SPICES, HERBS AND OTHER SEASONINGS
Garum (fish sauce from mackerel)
was the most common Roman condiment. An “inferior”
fish sauce was made from tuna fish. Garum (and other seasonings)
were made on the coast of Brittany and along the Mediterranean
coast of Gaul.
Honey, vinegar and broth were all
used generously as well.
Roman spices, etc.: Salt,
pepper, anise, caraway, celery seed, costus, cumin, dill, fennel,
flea-bane, ginger, laser, laurel, laurel berries, lovage,
mastic, mint, mustard, myrtle berries, onion, origany, pennyroyal,
rocket seed, rue, saffron, sage, savory, spikenard, sumac, thyme,
was known but not apparently used for cooking in the western
empire. It seems to have been in the eastern, however.
Pepper was sometimes replaced with
dried juniper berries.
One type of nard – one of
the more luxurious Romans spices – was called Gallic nard
and was sometimes adulterated with hirculus, an herb that
grew with it and was said to smell like a goat.
SAMPLES MEALS AND LISTS
GAUL IN PARTICULAR
Food for the poor:
“From spelt pottage-making meal,
that...furnishes the tables of the common folk” (i.e.,
porridge); turnip and rape were also mentioned as food of the
For luxury meal:
made with Libyan wheat, wines of Chio, Gaza, Falerne.
Funerary meals and offerings:
Pork; beef, wild boar, mutton;
goat; dog; cat; rabbit; hare; eggs; rooster, chicken, goose,
pigeon; vegetables, bread, salt; oysters; plums, hazelnuts;
fruit preserves, honey. Gutus – pottery or glass pitchers
with “nipples” for feeding babies (possibly ) – have been found in infants' graves.
Remains found in central Paris:
Pig, wild boar, beef, sheep, goat,
hare, rabbit, poultry, oyster, mussel, snail.
Fish in the Moselle:
Chad, tench, bleak, trout, barbel,
gudgeon, grayling, chub, salmon, eel-pout, perch, pike, sheat-fish
Fish remains found in
Tuna (large quantities), sardine,
anchovy, mackerel, horse mackerel, small bream, red mullet, sea
bass, turbot, flatfish.
ROMAN IN GENERAL (Well-off
Gallo-Romans would have eaten at least some of these)
MEAT: Wild boar (neck; from
Tuscany), ham, bacon (Cerratan or Menapian), chitterlings (from
virgin pig or pregnant sow), suckling pig, kid, Lucanian sausage,
sow's paunch, udder/teats, hare (thigh), rabbits, dormouse
BIRDS: Thrush, turtle-dove, birds
from Libya or Phasis, chicken and eggs, capon, pullet, wild-fowl,
pheasant, partridge ("rarity"), wood-pigeon, duck
(breast and neck), peacock, crane (Thrace), fat goose liver (foie
gras), heathcock, flamingo (tongue), blackbird
SEAFOOD/SHELLFISH: Mullet, turbot,
eel, “sea-lizard” [eel?], pike, lamprey, carp, char
(liver), coracinus, sea-hedgehog, prawn, gudgeon, sturgeon, John
Dory, barbel, red herring, anchovy. moray, parrot fish, oyster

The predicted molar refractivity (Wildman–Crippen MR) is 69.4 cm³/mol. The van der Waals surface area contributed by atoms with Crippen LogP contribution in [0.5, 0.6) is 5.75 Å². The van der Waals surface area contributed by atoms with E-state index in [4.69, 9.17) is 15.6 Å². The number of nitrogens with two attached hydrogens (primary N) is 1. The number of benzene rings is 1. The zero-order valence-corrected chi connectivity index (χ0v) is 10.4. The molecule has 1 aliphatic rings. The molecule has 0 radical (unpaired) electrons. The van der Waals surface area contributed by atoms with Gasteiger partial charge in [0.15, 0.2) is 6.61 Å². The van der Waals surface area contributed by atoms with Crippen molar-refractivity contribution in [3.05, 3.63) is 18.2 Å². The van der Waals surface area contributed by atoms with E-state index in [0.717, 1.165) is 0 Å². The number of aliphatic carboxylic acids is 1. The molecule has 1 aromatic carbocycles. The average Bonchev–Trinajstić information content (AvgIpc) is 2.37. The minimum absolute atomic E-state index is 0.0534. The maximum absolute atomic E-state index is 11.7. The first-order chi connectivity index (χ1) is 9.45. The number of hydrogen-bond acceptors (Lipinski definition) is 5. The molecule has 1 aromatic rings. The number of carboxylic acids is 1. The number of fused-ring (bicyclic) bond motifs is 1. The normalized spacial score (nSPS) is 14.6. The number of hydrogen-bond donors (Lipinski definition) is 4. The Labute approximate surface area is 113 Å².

(Locrian), lobster, crab, shrimp, sea-urchin, cockles, mussels,
snails and sea-snails
VEGETABLES: Asparagus (wild and
from Ravenna), fresh cauliflower, beans, haricot beans, olives
(Andulusians), black olives, mushrooms, truffles, cabbage (in oil
or boiled in nitrate water), cabbage sprouts, mallows "to aid
digestion", leeks (Arician and Tarentine), mint "the
antidote to flatulence", lettuce "a laxative",
SPICE: Pepper (frequently,
even exclusively, mentioned in literature, though many other spices appear in Aspicius)
FRUIT: Figs (Carian, Chian and
Libyan), dates (Thebes), plums (Syrian/Damas), apples (Ancona and
Tivoli), candied plums, grapes (Venusian, Alba, Gallic), raisins,
pears, chestnuts (roasted), quinces (with honey), service berries
(for avoiding diarrhea), citrons, pomegranates (Nomentan and
Libyan), cornel berries, melons, cherries
CHEESE: Cheese of Nimes (Mt.
Lozere/Gevaudan), Luna cheese, Trebulan cheese (toasted or in
water), baked cheese
SWEETS: Cake, cheesecake, phallic
INFERIOR: Boiled snout of mutton,
tuna fish, wine tasting of resin, Pelignian wine, Marseilles wine,
Veieintine wine (Campanian), Rhodian biscuit
COMBINATIONS: Candied figs with
onions, shell-fish and cheese; sausages on porridge; slices of egg
on anchovies with rue; gourds made into various foods; lobster
with asparagus; lamprey with shrimp cooked in garum, wine, white
pepper, vinegar, and arugula; capers and onions in sauce; crane
with salt and flour; sauce of lees and anchovies, black and white
pepper; soup with sea-crabs and mullets; lettuce, snails, eggs,
barley cake, sweet wine and snow with Andulusian olives, gourds,
shallots (served to guest); boar stuffed with live thrush; boar
with turnips, lettuce, root vegetables, celery, brine, wine dregs;
lamprey with squillids, sauce with wine, oil, brine; inula and
arugula cooked in shellfish brine; ostrich eggs stuffed with
peacock egg yolks with figpecker in them "like foetus";
hares with wings added; dish of birds' tongues.
WINES: Falernian, Opimian (a
vintage of Falernian), Caecuban, Chian (sometimes mixed with
Falernian), Setian, Laletanian, Nomentan, Cretan, Surrentine (a
lighter wine), Trifoline, Signine (against diarrhea), Tarragonese,
Spoletine, Massic, Aminaean (in Picenum), perfumed wine (with spikenard,
Snow was used to chill wine; ice too.
Honey was sometimes mixed with wine
Mulled wine and broth was taken after
Metheglin – spiced mead.
ACCESSORIES: Golden table service;
woolen table cover on citron table; toothpicks of lentisc wood;
feathers of Phoenicopterus (for instance, flamingo) used to
provoke vomiting; one cup for water and one for wine..